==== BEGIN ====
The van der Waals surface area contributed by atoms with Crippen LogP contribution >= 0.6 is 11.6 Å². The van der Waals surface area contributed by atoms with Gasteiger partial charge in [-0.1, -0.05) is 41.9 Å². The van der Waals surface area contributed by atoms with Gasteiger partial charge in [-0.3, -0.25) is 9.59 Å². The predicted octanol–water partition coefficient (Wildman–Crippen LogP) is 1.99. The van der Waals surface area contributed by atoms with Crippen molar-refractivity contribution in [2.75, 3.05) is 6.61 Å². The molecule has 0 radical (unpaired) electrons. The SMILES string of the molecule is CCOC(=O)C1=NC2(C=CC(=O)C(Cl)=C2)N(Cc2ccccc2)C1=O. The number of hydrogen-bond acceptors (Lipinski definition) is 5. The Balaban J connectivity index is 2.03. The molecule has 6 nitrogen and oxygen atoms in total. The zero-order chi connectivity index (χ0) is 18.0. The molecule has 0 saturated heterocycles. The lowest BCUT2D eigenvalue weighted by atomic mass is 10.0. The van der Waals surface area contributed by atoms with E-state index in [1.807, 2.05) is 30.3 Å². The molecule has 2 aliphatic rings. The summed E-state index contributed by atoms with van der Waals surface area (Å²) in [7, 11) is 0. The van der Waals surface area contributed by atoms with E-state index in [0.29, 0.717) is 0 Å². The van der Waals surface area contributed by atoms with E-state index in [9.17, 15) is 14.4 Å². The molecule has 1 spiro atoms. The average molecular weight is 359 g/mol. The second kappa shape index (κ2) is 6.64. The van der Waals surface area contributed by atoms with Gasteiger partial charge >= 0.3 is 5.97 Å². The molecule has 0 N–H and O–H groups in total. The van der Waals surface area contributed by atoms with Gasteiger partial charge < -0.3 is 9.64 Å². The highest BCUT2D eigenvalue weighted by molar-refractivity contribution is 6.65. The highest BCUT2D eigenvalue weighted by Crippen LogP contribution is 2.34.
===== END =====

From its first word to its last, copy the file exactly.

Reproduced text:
The van der Waals surface area contributed by atoms with Crippen LogP contribution >= 0.6 is 11.6 Å². The van der Waals surface area contributed by atoms with Gasteiger partial charge in [-0.1, -0.05) is 41.9 Å². The van der Waals surface area contributed by atoms with Gasteiger partial charge in [-0.3, -0.25) is 9.59 Å². The predicted octanol–water partition coefficient (Wildman–Crippen LogP) is 1.99. The van der Waals surface area contributed by atoms with Crippen molar-refractivity contribution in [2.75, 3.05) is 6.61 Å². The molecule has 0 radical (unpaired) electrons. The SMILES string of the molecule is CCOC(=O)C1=NC2(C=CC(=O)C(Cl)=C2)N(Cc2ccccc2)C1=O. The number of hydrogen-bond acceptors (Lipinski definition) is 5. The Balaban J connectivity index is 2.03. The molecule has 6 nitrogen and oxygen atoms in total. The zero-order chi connectivity index (χ0) is 18.0. The molecule has 0 saturated heterocycles. The lowest BCUT2D eigenvalue weighted by atomic mass is 10.0. The van der Waals surface area contributed by atoms with E-state index in [1.807, 2.05) is 30.3 Å². The molecule has 2 aliphatic rings. The summed E-state index contributed by atoms with van der Waals surface area (Å²) in [7, 11) is 0. The van der Waals surface area contributed by atoms with E-state index in [0.29, 0.717) is 0 Å². The van der Waals surface area contributed by atoms with E-state index in [9.17, 15) is 14.4 Å². The molecule has 1 spiro atoms. The average molecular weight is 359 g/mol. The second kappa shape index (κ2) is 6.64. The van der Waals surface area contributed by atoms with Gasteiger partial charge >= 0.3 is 5.97 Å². The molecule has 0 N–H and O–H groups in total. The van der Waals surface area contributed by atoms with Gasteiger partial charge < -0.3 is 9.64 Å². The highest BCUT2D eigenvalue weighted by molar-refractivity contribution is 6.65. The highest BCUT2D eigenvalue weighted by Crippen LogP contribution is 2.34.